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RBA'S Michele Bullock discusses the country's housing woes

22 Dec 2018 — 11:00 PM
Michele Bullock could be excused for feeling the pressure as jeremiads about the Australian property market swirl all around her.
But when she sits down with The Australian Financial Review for a wide-ranging interview about the country's housing market, the woman who heads the Reserve Bank's financial stability area is disarmingly warm, direct and engaging. There's no sign of tetchiness or defensiveness when she discusses the doomsday predictions that the downturn in the housing market will plunge the entire Australian economy into recession.
Instead, Bullock observes how worries about the property market have undergone a 180-degree turn in a remarkably short time.
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An optimist's guide to investments in 2019

By Andrew McAuley
26 Dec 2018 — 12:00 AM
It's natural at this time of the year for investors to stick their heads up above the parapet, reflect on the wins and losses of 2018 and start mapping out expectations for the coming year. With markets taking on a distinctively bearish tone since September, it is all too easy to focus on the negatives.
There will be many espousing the end of the equities boom and forecasts of continued doom and gloom in global markets. In early September I wrote we were approaching the peak for equities as indicated by the bond market. Since then shares in developed markets have fallen by more than 10 per cent, which is the accepted definition of a correction. But I also said we were actually mildly positive for 2019. We maintain that view, which is now underpinned by better value in equities. So what needs to go right for our view to prevail? We have identified six key factors which may extend the global cycle next year.
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'Extremely disappointed': Australia lashes Japan's decision to restart commercial whaling

By Fergus Hunter & Steve Jacobs
Updated26 December 2018 — 4:00pmfirst published at 1:48pm
The Australian government has condemned Japan's "regrettable" decision to withdraw from the International Whaling Commission and resume commercial whaling.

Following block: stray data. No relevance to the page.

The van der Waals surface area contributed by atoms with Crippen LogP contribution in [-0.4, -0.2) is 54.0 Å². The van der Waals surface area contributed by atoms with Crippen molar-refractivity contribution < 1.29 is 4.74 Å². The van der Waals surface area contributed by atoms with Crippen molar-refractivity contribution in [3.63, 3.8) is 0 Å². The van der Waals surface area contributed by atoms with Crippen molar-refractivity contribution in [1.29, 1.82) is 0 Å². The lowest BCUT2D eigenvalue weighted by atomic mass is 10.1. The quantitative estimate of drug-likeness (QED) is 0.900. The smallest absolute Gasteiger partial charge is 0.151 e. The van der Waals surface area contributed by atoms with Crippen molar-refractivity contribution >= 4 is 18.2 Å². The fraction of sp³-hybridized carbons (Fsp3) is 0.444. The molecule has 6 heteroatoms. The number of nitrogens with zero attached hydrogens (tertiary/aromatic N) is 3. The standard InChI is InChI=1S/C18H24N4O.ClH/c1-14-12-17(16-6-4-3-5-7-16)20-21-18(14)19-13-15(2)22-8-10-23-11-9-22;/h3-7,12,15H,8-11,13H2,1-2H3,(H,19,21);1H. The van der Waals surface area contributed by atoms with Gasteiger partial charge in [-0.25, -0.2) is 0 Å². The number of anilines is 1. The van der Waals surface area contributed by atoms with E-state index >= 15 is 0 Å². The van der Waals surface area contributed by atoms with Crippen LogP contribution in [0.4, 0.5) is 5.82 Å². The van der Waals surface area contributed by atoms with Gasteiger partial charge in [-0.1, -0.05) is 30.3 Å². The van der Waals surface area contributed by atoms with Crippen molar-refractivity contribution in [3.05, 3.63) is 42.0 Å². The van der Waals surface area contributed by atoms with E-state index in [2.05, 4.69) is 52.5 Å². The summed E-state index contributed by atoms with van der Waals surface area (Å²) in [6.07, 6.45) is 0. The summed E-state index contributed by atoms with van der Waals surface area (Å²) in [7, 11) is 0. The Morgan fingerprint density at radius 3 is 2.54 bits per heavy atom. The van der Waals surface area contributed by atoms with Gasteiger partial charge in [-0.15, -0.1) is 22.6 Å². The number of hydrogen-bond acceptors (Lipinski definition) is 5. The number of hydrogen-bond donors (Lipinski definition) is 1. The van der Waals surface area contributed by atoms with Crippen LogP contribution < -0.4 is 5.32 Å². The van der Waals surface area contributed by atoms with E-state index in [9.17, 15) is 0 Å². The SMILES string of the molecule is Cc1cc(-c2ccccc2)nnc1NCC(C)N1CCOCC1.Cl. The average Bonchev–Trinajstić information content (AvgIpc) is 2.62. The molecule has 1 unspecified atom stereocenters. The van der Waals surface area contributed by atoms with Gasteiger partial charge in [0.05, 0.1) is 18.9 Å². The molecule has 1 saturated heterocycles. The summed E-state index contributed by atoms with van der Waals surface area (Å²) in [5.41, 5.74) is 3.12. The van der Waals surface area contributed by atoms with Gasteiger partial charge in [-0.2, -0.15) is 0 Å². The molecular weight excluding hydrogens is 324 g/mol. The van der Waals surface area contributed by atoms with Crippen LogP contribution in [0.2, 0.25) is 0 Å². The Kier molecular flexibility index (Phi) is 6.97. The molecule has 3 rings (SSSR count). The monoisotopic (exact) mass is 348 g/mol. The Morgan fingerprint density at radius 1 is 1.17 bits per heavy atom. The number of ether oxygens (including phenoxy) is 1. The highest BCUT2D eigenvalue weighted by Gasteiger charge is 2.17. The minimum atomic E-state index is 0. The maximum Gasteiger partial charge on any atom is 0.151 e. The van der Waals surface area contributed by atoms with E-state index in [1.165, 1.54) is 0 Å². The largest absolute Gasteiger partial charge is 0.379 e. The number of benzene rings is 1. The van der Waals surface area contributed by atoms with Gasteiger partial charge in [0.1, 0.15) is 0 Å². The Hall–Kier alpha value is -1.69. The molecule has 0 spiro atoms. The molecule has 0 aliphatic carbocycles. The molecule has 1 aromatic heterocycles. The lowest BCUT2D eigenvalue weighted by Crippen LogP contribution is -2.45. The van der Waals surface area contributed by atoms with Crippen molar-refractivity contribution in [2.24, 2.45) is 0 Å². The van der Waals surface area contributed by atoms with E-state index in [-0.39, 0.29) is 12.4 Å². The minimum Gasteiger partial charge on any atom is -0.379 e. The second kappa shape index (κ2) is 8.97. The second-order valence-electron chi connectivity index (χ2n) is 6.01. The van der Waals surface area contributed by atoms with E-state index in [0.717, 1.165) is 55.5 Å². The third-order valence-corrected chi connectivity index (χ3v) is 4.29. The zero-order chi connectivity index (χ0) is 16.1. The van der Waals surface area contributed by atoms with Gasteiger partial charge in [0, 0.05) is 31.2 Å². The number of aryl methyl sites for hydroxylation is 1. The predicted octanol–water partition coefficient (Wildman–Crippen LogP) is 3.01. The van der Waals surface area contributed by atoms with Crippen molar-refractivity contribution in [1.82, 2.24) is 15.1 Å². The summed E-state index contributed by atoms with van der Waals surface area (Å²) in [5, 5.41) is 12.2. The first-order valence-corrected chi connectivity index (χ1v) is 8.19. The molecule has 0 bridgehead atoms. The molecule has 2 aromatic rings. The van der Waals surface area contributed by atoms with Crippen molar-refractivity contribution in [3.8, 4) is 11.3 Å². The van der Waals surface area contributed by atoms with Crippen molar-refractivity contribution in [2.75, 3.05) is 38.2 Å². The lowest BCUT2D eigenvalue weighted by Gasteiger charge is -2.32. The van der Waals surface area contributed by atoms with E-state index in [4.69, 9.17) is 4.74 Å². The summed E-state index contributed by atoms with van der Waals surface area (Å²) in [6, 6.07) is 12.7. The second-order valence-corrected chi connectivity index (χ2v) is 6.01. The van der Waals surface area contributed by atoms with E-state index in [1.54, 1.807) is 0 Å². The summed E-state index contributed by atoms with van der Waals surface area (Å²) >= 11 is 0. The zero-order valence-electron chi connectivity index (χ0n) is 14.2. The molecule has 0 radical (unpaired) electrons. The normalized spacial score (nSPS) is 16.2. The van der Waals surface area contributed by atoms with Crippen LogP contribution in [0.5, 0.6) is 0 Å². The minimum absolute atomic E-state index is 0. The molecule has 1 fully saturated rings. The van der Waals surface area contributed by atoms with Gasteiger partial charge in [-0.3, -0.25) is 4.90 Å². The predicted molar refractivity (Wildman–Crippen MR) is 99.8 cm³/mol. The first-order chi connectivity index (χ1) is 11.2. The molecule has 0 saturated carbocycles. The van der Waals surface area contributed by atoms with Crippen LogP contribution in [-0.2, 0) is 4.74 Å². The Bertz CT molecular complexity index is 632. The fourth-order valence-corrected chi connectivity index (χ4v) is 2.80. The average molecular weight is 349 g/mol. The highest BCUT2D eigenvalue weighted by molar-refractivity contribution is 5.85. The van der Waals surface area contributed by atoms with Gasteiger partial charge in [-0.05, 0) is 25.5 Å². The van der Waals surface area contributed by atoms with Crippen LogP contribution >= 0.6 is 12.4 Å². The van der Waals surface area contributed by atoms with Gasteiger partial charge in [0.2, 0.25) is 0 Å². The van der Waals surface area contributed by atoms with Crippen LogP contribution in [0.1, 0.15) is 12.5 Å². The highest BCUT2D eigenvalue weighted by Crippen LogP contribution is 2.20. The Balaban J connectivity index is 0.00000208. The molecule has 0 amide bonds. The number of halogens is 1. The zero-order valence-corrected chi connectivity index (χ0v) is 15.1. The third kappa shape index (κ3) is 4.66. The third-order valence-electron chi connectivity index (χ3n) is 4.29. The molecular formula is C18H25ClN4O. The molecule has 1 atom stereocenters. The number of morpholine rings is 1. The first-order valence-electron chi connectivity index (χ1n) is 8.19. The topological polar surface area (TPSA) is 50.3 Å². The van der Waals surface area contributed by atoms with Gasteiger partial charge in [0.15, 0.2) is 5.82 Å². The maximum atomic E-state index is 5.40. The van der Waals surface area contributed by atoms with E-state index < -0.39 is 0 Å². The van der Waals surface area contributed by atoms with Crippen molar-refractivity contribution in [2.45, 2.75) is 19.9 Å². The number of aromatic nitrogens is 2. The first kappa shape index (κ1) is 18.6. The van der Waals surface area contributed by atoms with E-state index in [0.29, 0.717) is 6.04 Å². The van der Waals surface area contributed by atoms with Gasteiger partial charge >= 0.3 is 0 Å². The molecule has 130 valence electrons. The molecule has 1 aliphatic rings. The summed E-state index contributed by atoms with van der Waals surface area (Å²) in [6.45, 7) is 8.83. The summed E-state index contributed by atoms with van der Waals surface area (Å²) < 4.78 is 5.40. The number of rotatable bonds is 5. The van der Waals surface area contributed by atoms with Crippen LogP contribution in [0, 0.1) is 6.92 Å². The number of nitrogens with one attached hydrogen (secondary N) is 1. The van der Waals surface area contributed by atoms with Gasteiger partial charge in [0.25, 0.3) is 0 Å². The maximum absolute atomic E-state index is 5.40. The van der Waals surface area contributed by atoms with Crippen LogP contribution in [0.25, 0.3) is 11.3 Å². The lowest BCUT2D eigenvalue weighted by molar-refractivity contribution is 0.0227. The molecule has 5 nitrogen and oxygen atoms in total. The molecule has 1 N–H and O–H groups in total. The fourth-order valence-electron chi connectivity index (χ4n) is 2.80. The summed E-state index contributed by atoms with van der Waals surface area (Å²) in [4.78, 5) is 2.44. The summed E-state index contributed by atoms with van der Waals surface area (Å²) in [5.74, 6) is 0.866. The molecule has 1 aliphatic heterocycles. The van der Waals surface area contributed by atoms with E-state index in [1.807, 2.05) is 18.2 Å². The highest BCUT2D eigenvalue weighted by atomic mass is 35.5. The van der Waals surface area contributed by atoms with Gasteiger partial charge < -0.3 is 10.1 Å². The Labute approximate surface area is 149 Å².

The Japanese government's withdrawal from the global body, announced on Wednesday, will see commercial hunts in the country's territorial and economic waters start in July 2019.
Announcing the decision, Chief Cabinet Secretary Yoshihide Suga also said Japan would end its so-called "scientific" hunts in the Southern Ocean, operations that have for years caused tension between Tokyo and Canberra.
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The volatile outlook for 2019 is a reflection of Trump's America

By Stephen Bartholomeusz
27 December 2018 — 12:36pm
Despite the dramatic Boxing Day bounce in the US, the closing months of 2018 have been stressful for investors accustomed to a market environment that had been remarkably calm within a bullmarket that began in March 2009. The intense volatility seen since September may, however, be a foretaste for what’s to come.
The surge in the Dow Jones Index – more than 1000 points – was the single biggest one-day move in its history and the 4.96 per cent rise in the S&P 500 its largest gain since the post-crisis market bottomed in March 2009.
The US market has, however, fallen 15.8 per cent since the start of the year (it was down 19.8 per cent before Wednesday 4.96 per cent spike) while the Australian market is trading about 13.5 per cent lower than it began the year.
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Tyranny of distance: The renewable power disconnect

By Cole Latimer
27 December 2018 — 12:00am
The renewable energy boom may be going to waste because the best place to put wind and solar is too far away to connect to the grid.